An Interview with Martin Thorborg, Serial Entrepreneur in Delray Beach
Martin Thorborg is one of those unusual success stories because he's one of those businessmen who broke most of the rules and became a success. Martin is Danish and is a serial entrepreneur who's now living in Delray Beach.
His first venture was the Danish Internet Portal Jubii, which started in 1995. It began with no money and bootstrapped itself. For the five years that Martin and his friends ran the site, it was profitable. Apparently that is not a good sign for large companies interested in buying such things, as they would end deals to purchase when they found out the site had no "burn rate" (money loss).
In the world of startups, making money is considered taboo for the first few years of operation. The accepted "wisdom" is to lose money (burn it) because it's expected that you're going to spend more than you make in marketing, acquisitions, etc.
In 2000, the company sold to Lycos Europe and Martin stayed on as the CEO for three months and then working with the company for several more years. When Jubii sold, it had 86 percent of the Danish Internet population visiting it and its brand (in a Gallup survey) was second only to Coca-Cola amongst Danes.
Martin left Lycos in 2003 to become independent. He continued to contract with them, doing viral marketing, and started SPAMfighter and then SUPPORTfighter. He also worked with Lego Serious Play (Europe ) and Amino, a Danish entrepreneurial portal.
Martin has been featured in magazines like Komputer, Computer Bild, and many others. He has two books, which have both sold thousands of copies. E-Pusher, and Iværksætter Til Jeg Dør (which means Entrepreneur Until I Die).
New Times: Hello, Martin. Thank you for agreeing to this interview.
Martin Thorborg: Well Craig, thank you very much for giving me this opportunity, I appreciate it a lot.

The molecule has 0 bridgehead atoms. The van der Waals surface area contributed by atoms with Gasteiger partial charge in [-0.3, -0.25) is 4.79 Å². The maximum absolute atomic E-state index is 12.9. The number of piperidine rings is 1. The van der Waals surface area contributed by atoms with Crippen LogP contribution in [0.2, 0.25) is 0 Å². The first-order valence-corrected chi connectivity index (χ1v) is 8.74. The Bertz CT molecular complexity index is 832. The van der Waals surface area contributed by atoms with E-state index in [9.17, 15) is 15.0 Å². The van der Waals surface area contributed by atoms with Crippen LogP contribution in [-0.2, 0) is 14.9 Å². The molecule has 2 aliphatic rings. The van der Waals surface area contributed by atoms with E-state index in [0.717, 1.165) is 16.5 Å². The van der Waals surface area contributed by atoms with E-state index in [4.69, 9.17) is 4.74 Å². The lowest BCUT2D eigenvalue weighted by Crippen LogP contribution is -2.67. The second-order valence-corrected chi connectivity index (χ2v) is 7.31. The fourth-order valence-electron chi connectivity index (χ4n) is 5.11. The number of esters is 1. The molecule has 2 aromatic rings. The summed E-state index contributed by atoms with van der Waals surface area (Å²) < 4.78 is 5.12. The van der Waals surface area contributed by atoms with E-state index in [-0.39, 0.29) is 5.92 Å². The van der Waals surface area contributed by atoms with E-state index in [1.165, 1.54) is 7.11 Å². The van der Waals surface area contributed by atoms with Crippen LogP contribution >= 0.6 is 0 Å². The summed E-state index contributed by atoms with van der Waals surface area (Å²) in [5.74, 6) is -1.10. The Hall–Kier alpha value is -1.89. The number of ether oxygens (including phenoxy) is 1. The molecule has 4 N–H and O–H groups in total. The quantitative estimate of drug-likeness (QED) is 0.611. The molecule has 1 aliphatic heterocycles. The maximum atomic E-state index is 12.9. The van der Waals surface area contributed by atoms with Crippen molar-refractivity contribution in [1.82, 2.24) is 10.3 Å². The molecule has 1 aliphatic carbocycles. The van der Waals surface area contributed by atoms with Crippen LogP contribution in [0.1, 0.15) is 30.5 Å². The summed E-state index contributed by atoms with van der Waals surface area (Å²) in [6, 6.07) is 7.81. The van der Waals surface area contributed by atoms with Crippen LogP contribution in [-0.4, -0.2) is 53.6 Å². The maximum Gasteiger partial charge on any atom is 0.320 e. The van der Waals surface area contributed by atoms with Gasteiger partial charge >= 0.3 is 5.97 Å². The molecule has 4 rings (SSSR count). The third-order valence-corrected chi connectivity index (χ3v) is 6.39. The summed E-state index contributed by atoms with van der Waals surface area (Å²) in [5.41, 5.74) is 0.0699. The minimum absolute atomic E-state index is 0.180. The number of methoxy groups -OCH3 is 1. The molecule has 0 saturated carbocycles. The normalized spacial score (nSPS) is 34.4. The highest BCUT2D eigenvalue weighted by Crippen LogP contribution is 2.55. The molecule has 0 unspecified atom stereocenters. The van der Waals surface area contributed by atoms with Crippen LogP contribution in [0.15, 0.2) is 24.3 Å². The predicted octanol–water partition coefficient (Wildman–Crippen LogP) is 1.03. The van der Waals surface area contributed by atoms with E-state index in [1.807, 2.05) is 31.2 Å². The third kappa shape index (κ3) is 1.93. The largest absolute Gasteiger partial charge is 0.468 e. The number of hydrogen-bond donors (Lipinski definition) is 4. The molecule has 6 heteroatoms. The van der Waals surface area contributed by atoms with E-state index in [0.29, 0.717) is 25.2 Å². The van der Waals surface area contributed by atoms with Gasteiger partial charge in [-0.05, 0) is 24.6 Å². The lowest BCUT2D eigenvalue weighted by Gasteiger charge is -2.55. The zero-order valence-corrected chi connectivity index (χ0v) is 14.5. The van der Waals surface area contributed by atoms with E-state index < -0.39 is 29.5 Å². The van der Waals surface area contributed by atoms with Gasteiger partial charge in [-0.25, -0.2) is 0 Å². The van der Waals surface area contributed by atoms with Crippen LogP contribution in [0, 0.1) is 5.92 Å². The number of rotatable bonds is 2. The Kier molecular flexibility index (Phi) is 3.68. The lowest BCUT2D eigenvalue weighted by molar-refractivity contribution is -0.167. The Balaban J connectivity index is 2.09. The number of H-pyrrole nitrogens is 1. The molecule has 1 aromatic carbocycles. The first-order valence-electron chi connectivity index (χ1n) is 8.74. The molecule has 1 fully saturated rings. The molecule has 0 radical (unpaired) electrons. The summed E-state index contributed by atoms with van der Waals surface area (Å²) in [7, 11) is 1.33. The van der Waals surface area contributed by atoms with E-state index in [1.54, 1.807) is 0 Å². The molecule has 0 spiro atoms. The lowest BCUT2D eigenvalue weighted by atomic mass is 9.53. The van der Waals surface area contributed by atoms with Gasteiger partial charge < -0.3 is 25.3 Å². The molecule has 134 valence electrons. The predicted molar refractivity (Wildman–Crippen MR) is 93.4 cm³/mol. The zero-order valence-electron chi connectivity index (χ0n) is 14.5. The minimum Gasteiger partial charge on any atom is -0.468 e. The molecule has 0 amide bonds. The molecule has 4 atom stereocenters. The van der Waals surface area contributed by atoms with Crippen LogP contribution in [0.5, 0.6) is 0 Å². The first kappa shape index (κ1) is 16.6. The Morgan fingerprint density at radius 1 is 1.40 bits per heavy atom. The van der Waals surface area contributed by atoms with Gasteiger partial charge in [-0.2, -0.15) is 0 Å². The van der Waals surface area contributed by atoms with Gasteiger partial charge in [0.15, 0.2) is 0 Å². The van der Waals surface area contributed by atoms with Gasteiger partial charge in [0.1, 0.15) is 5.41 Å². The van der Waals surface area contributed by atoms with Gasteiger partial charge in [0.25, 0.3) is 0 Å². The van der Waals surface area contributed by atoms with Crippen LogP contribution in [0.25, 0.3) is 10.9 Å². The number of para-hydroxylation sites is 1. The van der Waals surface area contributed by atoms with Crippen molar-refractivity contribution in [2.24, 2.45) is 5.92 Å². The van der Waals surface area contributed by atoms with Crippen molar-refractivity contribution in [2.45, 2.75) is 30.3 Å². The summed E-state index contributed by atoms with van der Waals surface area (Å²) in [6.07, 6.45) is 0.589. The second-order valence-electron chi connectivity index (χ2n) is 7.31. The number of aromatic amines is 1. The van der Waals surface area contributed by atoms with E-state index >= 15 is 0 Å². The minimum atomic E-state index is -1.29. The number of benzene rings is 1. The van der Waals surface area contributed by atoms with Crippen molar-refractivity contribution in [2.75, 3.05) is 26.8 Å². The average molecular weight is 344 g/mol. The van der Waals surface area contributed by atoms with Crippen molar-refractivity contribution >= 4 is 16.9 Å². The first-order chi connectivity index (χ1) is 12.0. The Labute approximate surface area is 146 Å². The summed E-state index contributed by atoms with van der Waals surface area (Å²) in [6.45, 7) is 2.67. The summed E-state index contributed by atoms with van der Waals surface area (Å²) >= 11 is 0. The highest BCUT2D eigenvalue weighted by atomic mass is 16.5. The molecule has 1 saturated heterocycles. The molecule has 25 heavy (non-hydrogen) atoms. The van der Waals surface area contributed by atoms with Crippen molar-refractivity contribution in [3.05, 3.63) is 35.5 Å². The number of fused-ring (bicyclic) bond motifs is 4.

NT: What would you say, out of all of the things you've been involved with in your career, has been the most fun and exciting for you?
MT: The first company I founded, was a computer shop in Copenhagen. It was a fantastic time. We made all the mistakes anyone could possibly make, and finally succeeded in becoming the best computer gaming shop in Denmark. At least according to revenues in the sector. Building Jubii was a blast. I mean we sold it to Lycos Europe for 100 million euros (150 million dollars), after only 5 years of building it, so how could it not be a fun time. My latest endeavor SpamFighter is now doing business in 200 countries. As you can see, it is quite hard for me to narrow it down to one fun and exciting moment.
NT: Why did you come to Florida?
MT: Well to be honest, it was for the weather and the nice people. I had been living in Denmark for 38 years and it is just plain cold. I just wanted to see new faces, and take on new challenges, with some new scenery. Being in a nicer climate is fantastic and my family and I absolutely love it here.
NT: There are those who will read your Wikipedia page and wonder how much money you have made from these sales. Could you share that with us?
MT: We sold Jubii to Lycos Europe for 100 million euros, it is no secret. The deal was all in stock, and we were lucky enough to have the stock appreciate 25 percent after our deal. And then the dot com crash came and took it down to the floor, and there was almost no value left. My partners and I manged to sell some on the way down and make a nice profit. Unfortunately, it was nowhere near the 100 million euros we could have made.
NT: What advice could you give to someone who has a job, but also has aspirations of pursuing their dreams?
MT: I would start out with a small venture, and keep the daytime job that pays the bills. Start a small project, using the skills and values you have in your life. Then start something with those skills in your spare time during the evenings or the weekends. Then when you have a profit of 50 percent of what you need to pay your bills, it is safer to quit your daytime job and put all your efforts into the new venture. If you have all day to follow your dreams and work with your start up, you should easily be able to double your revenues on day one of working on it full time.
NT: What makes Slow-PCfighter so valuable to people?
MT: Slow-PCfighter has sold almost 400,000 copies during its first 5 months and has been a tremendous success for us so far. The good thing is, if you have an older PC, and in this economy it is extremely hard for many peoples to buy a new PC, they can install Slow-PCfighter which will clean up a lot of the mess that has been going on. On average a PC will boot 30-40 percent faster. At the same time, you will see starting new applications and general performance will happen much quicker. This all is depending on how infested your computer is. For $20, It is a no brainer to buy.
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